• Disc 1, Track 18, 'Reconsider Baby' (Live Master--8/23/1969 MS) [3:17]: Though this is his best live version released so far, it is not in the same league as his studio performance of this Lowell Fulson blues song on 1960's Elvis Is Back, one of the best recordings of his career.
• Disc 1, Track 19, 'Funny How Time Slips Away' (Live Master--8/25/1969 DS) [2:38]: This live version actually precedes Elvis' June 1970 studio version of the Willie Nelson song. Though the Elvis Country studio version is probably superior, the 1969 live versions are much better than live versions from the 1970s released thus far.
• Disc 2, Track 02, 'I Got A Woman' (Live--8/22/1969 DS) [2:54]: For many of his 1969-1977 shows, 'I Got A Woman' was the standard second song.
Elvis really rocked the 1969 and 1970 versions of this song, and this track is no exception.
• Disc 2, Track 04, 'Love Me Tender' (Live--8/22/1969 DS) [2:40]: This is one of those versions of 'Love Me Tender' where Elvis spends some of the time kissing women in the audience. The best version from this engagement is probably the August 23 Midnight Show, released on FTD's Elvis At The International.
• Disc 2, Track 05, 'Jailhouse Rock/Don't Be Cruel' (Live--8/22/1969 DS) [3:21]: In my opinion, Elvis' 1969-1977 performances of 'Jailhouse Rock' cannot compare with his 1957 original and 1968 TV special versions. For whatever reason, despite excelling on some of the other rockers, this one did not work as well in 1969. On this version, Elvis falls a bit behind and seems unsure of some of the lyrics. This medley also contains one of the weaker 1969 versions of 'Don't Be Cruel'.
The best version of this medley is the August 24 Dinner Show, on Live In Las Vegas.
• Disc 2, Track 06, 'Heartbreak Hotel' (Live--8/22/1969 DS) [2:37]:
In 1969, Elvis introduced a slower, bluesier version of 'Heartbreak Hotel', which he continued to use in various live shows through 1977. I must admit, I much prefer the rocking versions from the '68 special. This particular track is again one of the weaker 1969 versions released to date. The best 1969-1977 version of this song can also be found on the August 24 Dinner Show.
• Disc 2, Track 08, 'Memories' (Live--8/22/1969 DS) [2:50]: An okay version, notable mostly for Elvis recognizing Gladys Tipler in the audience, who tells him that it's her birthday. 'I just blew my mind, man', says Elvis when jumping back into the song. Mrs. Tipler co-owned Crown Electric, for whom Elvis was a truck driver before gaining fame. 'Happy birthday, Miss Tippler', he states after the song ends.
• Disc 2, Track 10, Monologue (Live--8/22/1969 DS) [9:09]: After hearing a few of them, you might say that these monologues are interchangeable between the 1969 shows. The main label apparently takes that literally. That's right, we now have more evidence of audio trickery. This monologue track is identical to one already released on the supposed August 21 Midnight Show, Disc 2 of 2007's Elvis: Viva Las Vegas. This time, though, we can verify that it actually belongs with the August 22 Dinner Show, as Elvis mentions the Tiplers being in the audience and that it is Gladys Tipler's birthday. It doesn't bother me at all that they would splice shows together to create Disc 2 of Elvis: Viva Las Vegas. What does bother me is that they try to pass it off as the August 21 Midnight Show. How many other misplaced tracks are also thrown into that release? Why not just be up front about the source show for each song? Anyway, if you are not familiar with these ten-minute long monologues, Elvis tells a tongue-in-cheek version of the story of his career thus far. In typical Elvis fashion, he does not let facts get in the way of a good story. If he didn't ramble and sound distracted so much, these might be more interesting. In certain bits, Elvis does demonstrate his gift for comedic timing, at least. My favorite is actually the 'Memphis!' version first released on Having Fun With Elvis On Stage.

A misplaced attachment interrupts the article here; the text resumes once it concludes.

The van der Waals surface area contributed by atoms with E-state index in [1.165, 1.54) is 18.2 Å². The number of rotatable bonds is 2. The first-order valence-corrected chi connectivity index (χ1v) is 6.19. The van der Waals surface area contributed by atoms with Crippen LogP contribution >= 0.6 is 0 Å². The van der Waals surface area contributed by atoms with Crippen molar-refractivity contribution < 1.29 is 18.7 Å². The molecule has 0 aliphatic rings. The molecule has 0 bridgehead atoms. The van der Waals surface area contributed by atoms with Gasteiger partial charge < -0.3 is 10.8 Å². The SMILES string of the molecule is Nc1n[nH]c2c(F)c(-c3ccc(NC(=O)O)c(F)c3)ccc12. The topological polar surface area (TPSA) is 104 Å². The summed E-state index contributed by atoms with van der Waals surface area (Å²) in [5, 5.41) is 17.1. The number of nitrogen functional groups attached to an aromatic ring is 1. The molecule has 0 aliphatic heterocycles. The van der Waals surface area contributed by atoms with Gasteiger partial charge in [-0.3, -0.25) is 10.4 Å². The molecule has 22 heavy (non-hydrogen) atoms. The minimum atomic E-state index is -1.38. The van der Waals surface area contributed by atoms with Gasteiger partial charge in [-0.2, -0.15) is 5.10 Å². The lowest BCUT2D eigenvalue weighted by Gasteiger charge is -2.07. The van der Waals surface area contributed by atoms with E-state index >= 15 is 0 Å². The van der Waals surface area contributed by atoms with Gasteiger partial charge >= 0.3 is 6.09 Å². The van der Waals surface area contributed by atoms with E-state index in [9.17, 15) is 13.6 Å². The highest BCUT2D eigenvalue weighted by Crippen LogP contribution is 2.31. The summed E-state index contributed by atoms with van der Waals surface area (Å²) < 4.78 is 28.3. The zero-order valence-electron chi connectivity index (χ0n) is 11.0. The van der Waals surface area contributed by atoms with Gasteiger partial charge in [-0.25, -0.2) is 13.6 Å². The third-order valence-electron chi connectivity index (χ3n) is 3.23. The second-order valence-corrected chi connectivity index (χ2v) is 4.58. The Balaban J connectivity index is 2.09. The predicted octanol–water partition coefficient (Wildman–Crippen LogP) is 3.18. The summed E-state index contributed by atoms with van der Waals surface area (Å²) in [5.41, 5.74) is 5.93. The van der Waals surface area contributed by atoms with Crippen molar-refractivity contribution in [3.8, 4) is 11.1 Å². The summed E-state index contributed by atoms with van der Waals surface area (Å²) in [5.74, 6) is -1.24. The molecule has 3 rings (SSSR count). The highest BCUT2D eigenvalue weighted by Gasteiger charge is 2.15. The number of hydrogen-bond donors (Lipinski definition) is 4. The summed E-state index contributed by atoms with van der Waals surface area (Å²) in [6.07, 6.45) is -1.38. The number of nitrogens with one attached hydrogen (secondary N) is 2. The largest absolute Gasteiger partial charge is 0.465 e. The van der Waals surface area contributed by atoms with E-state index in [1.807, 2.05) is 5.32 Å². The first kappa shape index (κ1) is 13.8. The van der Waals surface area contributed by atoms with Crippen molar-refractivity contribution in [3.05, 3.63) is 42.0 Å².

• Disc 2, Track 11, 'Baby, What You Want Me To Do' (Live--8/22/1969 DS) [3:15]: After the ten minute monologue, Elvis treats the audience to 'Baby, What You Want Me To Do', the Jimmy Reed blues song that he had reverted to so many times while filming his 1968 special. The song worked much better in the raw, stripped-down form as recorded for the special than it does in the 1969 arrangement. The best 1969 version is on the August 26 Midnight Show (All Shook Up).
• Disc 2, Track 12, 'Runaway' (Live--8/22/1969 DS) [2:59]: Elvis teases the audience with a tiny snippet of 'Surrender' before tearing into 'Runaway'. This would be a decent version if it wasn't for the mix. A male background vocalist is too loud, drowning out Elvis in a number of spots.
• Disc 2, Track 14, 'Yesterday/Hey Jude' (Live--8/22/1969 DS) [4:37]: 'Suddenly, I'm not half the stud-' Elvis sings early on and then pauses to laugh at his joke. The result is a rather typical, distracted-sounding version of 'Yesterday'. The 'Hey Jude' ending doesn't help matters, either. Stick with the On Stage version for 'Yesterday' (found on Disc 1 of this release).
• Disc 2, Track 15, Introductions (Live--8/22/1969 DS) [2:59]: I'm not going to get into the business of reviewing Elvis' band introductions. And if you have a problem with that, Tutt Scheff.